Qumulo’s Distributed File System
Contents of this guide (old table of contents)
Replication Snapshot provides the ability to set up snapshot retention on the replication disaster recovery target according to well-defined organizational policy. Qumulo enables customers to set up and manage snapshot policy and retention both on source and target from the same page. These target-side snapshots snapshots contain a valid point-in-time consistent copy of their data and it is quick and easy to recover that data from those snapshots.
Replication Snapshot enables:
- Maintaining point-in-time-copies on both source and target clusters providing two product ready clusters
- Aging snapshots on the target freeing up space on the source
- Keeping incremental copies of their data forever in lieu of a fully functional backup solution
Replication Snapshot provides assurance of recoverability from data loss or corruption on the source cluster that has been inadvertently replicated to the target by an automatic replication policy. This could occur under any number of scenarios, such as:
- Malware that has infected the source data
- Accidental or malicious deletion of data from the source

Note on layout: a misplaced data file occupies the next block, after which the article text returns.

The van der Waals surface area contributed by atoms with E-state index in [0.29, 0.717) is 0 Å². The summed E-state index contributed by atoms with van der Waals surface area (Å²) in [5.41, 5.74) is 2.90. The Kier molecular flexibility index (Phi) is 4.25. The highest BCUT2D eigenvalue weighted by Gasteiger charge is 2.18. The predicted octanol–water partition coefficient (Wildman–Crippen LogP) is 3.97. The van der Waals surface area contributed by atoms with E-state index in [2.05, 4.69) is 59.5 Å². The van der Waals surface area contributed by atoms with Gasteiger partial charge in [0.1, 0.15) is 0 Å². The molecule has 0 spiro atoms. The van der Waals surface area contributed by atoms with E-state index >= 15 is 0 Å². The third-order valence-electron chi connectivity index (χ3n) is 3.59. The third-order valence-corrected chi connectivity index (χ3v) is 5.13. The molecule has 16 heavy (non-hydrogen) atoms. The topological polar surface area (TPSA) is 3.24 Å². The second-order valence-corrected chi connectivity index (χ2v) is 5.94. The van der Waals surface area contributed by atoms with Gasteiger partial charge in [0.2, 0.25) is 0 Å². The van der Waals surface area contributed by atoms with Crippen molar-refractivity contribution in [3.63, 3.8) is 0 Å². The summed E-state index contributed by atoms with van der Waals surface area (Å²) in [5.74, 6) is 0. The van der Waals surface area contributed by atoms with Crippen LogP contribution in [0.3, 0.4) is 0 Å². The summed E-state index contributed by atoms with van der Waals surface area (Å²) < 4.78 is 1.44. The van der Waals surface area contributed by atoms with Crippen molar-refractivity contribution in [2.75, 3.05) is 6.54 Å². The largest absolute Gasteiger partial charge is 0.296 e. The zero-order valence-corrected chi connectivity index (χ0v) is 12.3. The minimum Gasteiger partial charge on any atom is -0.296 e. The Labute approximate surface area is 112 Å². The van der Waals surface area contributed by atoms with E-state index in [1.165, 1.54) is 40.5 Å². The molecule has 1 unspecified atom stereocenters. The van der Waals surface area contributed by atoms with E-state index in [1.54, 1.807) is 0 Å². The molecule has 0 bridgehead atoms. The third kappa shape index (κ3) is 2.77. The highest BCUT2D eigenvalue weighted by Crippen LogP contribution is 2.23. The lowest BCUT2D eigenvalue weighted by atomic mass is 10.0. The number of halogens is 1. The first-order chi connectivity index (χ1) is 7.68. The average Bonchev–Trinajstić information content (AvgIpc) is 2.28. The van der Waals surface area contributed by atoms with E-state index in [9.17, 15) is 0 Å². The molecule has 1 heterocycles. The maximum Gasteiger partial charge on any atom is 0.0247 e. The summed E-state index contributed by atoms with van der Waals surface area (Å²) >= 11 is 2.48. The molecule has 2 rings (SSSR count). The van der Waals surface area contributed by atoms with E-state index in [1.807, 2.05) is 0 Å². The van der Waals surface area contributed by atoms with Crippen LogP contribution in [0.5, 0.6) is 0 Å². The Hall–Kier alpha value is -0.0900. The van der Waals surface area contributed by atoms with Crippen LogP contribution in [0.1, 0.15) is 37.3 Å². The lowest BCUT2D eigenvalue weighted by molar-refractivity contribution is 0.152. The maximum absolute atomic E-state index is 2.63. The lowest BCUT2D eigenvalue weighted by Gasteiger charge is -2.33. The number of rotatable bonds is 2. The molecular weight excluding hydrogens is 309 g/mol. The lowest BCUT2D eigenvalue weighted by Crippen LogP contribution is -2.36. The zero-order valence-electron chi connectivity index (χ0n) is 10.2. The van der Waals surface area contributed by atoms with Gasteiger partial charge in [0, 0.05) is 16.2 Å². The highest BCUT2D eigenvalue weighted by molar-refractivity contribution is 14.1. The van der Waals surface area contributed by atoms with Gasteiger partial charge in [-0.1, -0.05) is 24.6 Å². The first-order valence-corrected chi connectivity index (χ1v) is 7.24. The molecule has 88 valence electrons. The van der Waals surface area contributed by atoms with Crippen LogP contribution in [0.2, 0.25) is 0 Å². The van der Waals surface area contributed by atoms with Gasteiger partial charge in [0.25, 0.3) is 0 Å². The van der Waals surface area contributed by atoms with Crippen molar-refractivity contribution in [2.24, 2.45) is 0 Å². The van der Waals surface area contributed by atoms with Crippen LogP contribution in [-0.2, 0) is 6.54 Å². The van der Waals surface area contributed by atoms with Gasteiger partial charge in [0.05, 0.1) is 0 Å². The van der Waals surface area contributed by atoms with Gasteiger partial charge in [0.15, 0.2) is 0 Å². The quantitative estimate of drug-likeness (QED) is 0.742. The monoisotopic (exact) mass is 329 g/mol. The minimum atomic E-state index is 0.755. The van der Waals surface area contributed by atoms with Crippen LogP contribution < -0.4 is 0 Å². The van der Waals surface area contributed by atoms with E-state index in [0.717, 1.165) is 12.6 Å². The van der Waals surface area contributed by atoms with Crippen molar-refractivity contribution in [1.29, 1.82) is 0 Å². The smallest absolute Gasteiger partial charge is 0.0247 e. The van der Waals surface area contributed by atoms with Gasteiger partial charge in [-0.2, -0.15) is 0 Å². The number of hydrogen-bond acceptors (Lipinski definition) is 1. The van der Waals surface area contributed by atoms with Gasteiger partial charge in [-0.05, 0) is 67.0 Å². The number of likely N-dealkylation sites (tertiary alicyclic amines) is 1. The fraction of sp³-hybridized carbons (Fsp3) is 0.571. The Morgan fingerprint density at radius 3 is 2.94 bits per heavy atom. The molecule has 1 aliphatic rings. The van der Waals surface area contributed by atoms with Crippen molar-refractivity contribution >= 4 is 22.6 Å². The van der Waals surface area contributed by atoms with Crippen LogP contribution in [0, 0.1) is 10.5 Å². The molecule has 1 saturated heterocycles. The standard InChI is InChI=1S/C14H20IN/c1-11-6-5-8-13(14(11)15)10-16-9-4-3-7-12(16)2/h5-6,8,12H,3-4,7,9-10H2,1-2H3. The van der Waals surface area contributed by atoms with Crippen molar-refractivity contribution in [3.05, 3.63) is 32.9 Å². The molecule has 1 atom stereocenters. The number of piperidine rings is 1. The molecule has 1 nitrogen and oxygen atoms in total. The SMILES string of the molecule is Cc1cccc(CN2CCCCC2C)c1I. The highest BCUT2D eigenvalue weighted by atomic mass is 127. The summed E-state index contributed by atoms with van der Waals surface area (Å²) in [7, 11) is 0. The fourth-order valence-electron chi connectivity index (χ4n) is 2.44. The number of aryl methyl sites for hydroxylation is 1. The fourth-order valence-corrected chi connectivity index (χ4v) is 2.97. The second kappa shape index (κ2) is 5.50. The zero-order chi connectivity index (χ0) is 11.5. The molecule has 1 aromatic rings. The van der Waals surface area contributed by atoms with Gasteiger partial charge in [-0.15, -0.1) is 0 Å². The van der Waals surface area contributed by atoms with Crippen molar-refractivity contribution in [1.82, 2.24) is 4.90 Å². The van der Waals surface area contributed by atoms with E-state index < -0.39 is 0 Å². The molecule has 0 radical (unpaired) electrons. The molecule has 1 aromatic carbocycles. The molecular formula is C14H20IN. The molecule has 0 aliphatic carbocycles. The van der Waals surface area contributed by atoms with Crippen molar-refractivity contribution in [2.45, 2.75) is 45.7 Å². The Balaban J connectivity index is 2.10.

- Corruption of data on the source due to product or application bugs
While many of these scenarios could conceivably be recovered from directly on the source cluster with an appropriate source-side snapshot policy, Replication Snapshot provides a mature backup or disaster recovery product to provide an additional level of data protection should recovery from the target be necessary. Additionally, differences in performance and capacity between the source and target clusters – replicating from a production all-NVMe source to a slower nearline archive DR target, for example – might make the target amenable to a more aggressive snapshot retention policy than the source.
For specifying a retention policy on snapshots, users can decide between different frequencies like hourly, weekly, monthly, etc. at different times of day, days of week, etc. All of these would be specified within a single policy. For instance, there could be a policy with daily snapshots retained for a week, weekly snapshots retained for a month, and monthly snapshots retained for a year. This is a more fine-grained solution than what is available for single snapshot policies.
A user could also specify a snapshot policy on the target system while using a scheduled or “semi-synchronous” (like continuous) replication policy to replicate data from source to target. Since it’s volume and block replication, the target can be viewed as point in time consistent until the running replication has completed where a cutover to the new baseline can happen. Then, a target-scheduled snapshot policy can be running to maintain the user’s desired data retention.